Children have already exceeded the maximum recommended sugar intake for an 18 year old by the time they reach their tenth birthday, according to Public Health England (PHE). This has led to the latest government anti-obesity push – English and maths lessons will now include anti-sugar messages. For example, students will use times tables to work out how much sugar is in different items of food, which they will then compare to the recommended daily allowance.
However, many of us could benefit from learning a thing or two about sugar – it isn’t only contributing to the obesity crisis, it is having an impact on our everyday lives. Don’t worry, you don’t have to go back to school, we are here to help…
1. Be a role model
As well as teaching about the dangers of sugar at school, we should be giving out the same message at home – we don’t just inherit genes from our parents, we inherit lifestyle preferences, too.
2. Don’t be fooled
Always read the labels! Have a look at the different foods you buy – you may be shocked at how to many foods contain sugar, not just the sweet ones.
3. Lack of sleep
According to The National Sleep Foundation, the more sugar you eat during the day, the more often you’re going to wake up in the middle of the night. Swap your sugary snack for foods that are rich in Magnesium – known as nature’s tranquiliser. Magnesium is an essential mineral that the body does not produce. You receive magnesium through your diet – Magnesium-rich foods include dark leafy greens, seeds and nuts, squash, broccoli, legumes, unprocessed whole grains and dark chocolate.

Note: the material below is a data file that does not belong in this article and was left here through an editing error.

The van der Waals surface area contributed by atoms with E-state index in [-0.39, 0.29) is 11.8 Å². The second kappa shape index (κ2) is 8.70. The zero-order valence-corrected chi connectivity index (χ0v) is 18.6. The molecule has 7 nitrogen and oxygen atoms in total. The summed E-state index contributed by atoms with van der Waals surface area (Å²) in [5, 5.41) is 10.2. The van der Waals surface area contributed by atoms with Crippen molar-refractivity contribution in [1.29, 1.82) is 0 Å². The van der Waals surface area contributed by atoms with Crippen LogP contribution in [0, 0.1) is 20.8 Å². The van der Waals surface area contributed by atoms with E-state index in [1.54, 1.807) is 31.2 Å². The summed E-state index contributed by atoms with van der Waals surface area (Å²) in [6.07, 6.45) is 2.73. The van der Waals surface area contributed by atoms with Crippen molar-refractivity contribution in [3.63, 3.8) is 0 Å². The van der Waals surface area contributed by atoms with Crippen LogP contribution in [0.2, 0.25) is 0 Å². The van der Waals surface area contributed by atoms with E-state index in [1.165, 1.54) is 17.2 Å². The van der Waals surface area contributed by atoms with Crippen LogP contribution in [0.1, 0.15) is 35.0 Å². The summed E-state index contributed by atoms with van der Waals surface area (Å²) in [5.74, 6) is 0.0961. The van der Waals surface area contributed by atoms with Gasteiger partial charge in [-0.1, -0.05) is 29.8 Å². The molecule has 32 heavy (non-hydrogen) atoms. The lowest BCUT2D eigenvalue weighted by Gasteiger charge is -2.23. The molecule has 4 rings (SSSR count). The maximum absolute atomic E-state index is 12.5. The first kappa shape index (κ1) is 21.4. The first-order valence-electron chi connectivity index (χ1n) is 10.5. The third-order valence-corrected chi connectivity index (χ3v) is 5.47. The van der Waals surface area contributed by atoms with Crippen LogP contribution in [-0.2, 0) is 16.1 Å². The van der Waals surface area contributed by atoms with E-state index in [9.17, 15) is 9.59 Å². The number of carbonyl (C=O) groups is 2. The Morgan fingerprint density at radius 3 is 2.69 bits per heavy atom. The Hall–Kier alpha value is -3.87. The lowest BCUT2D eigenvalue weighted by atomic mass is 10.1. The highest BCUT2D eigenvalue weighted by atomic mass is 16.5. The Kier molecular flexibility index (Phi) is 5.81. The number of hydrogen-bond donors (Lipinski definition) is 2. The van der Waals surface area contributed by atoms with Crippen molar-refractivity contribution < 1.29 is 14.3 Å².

4. Increased stress levels
Stress and sugar can become a vicious cycle – you may not be able to control the stress but you can control how it affects you physically and also you can make sure you are not making it worse. Try to keep your blood sugar levels and adrenaline levels stable by eating something every three hours.
5. Break outs
We all know that consuming too much sugar can contribute to break outs. When snacking, also opt for walnuts – they are a good source of essential fats, zinc, vitamin E, vitamin C, selenium and protein — all of which are nutrients your skin needs to stay healthy.